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Disaster Response

EPA Response Resources

Reconnaissance airplanes
First responders to a disaster need information about chemical leaks. And they need it fast. A partnership between EPA and the Department of Defense led to the development of equipment mounted in a small aircraft, allowing the collection of detailed chemical information from a safe distance. The equipment, known as the Airborne Spectral Photometric Environmental Collection Technology (ASPECT), is an emergency response sensor package operated by EPA's office in Dallas. The information ASPECT collects can immediately be sent to a ground unit giving emergency workers at the scene the data they need to safely respond to a disaster.

DataRAM air monitor
The DataRAM is a portable, battery-powered monitor often used in emergency response situations because it gives immediate readings of particulate matter levels in the air. The instrument continuously monitors and logs the real-time concentration and median particle size of airborne dust, smoke, mist and fumes. In addition, the air temperature and humidity are displayed and recorded.

Dive team
Since many environmental emergencies affect not only air and land but also water, EPA formed a dive team to retrieve materials and conduct sampling in lakes, reservoirs, and coastal areas. The team is trained to dive in contaminated, low-visibility water, and to perform diver rescue. EPA dive teams provide a wide variety of services including environmental monitoring, sampling and field investigation in support of research, environmental response and criminal and civil enforcement activities.

Infrared camera
Following an emergency, the EPA uses various modes of transportation, including helicopters equipped with a high-tech camera to detect chemical spills and leaks from a variety of sources as part of the rapid needs assessment. The camera can detect potentially hazardous chemical releases from tanks, barges, pipelines, rail cars, industrial facilities and other operations. Inspectors or emergency response personnel use the camera for follow-up investigations if releases are detected. The infrared camera is another tool in EPA's ongoing efforts to rapidly identify and address potential environmental threats in affected areas.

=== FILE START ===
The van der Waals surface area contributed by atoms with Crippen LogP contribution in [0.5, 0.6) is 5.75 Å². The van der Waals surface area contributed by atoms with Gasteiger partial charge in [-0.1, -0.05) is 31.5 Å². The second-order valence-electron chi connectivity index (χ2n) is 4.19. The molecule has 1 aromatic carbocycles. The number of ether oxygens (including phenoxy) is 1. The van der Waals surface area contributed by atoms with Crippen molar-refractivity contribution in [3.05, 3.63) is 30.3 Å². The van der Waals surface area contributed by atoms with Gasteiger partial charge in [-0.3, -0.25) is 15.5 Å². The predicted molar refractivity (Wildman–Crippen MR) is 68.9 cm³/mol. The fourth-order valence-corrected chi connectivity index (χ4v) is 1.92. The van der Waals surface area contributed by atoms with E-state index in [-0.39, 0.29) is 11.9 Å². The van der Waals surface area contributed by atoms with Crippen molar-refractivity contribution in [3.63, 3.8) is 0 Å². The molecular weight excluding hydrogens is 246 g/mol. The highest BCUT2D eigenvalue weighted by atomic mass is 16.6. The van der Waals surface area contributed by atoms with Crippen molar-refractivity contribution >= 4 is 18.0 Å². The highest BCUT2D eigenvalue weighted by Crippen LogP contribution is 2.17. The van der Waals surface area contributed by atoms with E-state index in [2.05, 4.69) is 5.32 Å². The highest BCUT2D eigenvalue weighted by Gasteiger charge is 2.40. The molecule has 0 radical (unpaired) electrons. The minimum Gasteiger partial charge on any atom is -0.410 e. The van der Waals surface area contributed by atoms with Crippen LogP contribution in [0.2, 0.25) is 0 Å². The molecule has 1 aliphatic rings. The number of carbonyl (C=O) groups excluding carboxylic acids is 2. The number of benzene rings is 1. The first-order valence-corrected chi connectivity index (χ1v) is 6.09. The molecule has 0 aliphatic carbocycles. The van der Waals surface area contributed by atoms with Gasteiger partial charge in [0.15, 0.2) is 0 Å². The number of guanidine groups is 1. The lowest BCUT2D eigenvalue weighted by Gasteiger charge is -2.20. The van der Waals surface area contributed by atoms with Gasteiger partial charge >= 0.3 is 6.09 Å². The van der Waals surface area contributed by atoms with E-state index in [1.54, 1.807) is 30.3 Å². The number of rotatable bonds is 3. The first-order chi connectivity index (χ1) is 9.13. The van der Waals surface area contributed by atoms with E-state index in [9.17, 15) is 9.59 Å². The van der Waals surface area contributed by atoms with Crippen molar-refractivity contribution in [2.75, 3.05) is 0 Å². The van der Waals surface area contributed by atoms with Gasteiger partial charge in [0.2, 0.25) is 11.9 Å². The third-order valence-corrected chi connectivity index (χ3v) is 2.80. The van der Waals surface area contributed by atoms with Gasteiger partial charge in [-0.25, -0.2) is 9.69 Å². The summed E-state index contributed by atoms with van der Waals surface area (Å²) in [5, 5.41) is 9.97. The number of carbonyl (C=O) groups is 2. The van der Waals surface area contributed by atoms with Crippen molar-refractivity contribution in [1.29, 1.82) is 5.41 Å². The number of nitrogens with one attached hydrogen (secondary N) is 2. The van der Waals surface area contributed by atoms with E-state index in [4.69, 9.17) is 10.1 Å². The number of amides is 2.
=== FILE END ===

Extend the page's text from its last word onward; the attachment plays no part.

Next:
Laboratory
EPA's laboratory in Edison, N.J., is a vital part of Region 2 emergency response activities. The lab provides timely and accurate scientific analysis to help field personnel make sound decisions about response and recovery activities.

Helicopter and Boats
EPA's Coastal Crusader helicopter and two vessels survey New Jersey and New York's coastal waters for floating debris and take samples for water quality monitoring. Once debris is identified, the U.S. Army Corps of Engineers works to remove it.

National Decontamination Team
The National Decontamination Team is part of EPA's Office of Emergency Management. It uses state of the art decontamination technologies to help organizations and communities recover after wide-spread contamination.

Radiological Emergency Response Team
The Radiological Emergency Response Team (RERT) responds to emergencies involving releases of radioactive materials. Working closely with federal, state and local agencies, RERT responds to emergencies ranging from incidents at nuclear power plants, to transportation accidents involving radioactive materials, to deliberate acts of nuclear terrorism.

Trace atmospheric gas analyzer
In response to a disaster, EPA will use a self-contained mobile laboratory to monitor air quality. The mobile unit, named Trace Atmospheric Gas Analyzer (TAGA), is capable of real-time sampling and analysis. It can detect chemicals at very low parts-per-billion levels. TAGA also has specialized sampling equipment to use at remote locations and to measure indoor air quality. TAGA aids EPA's efforts to rapidly identify and address potential environmental threats in disaster areas.

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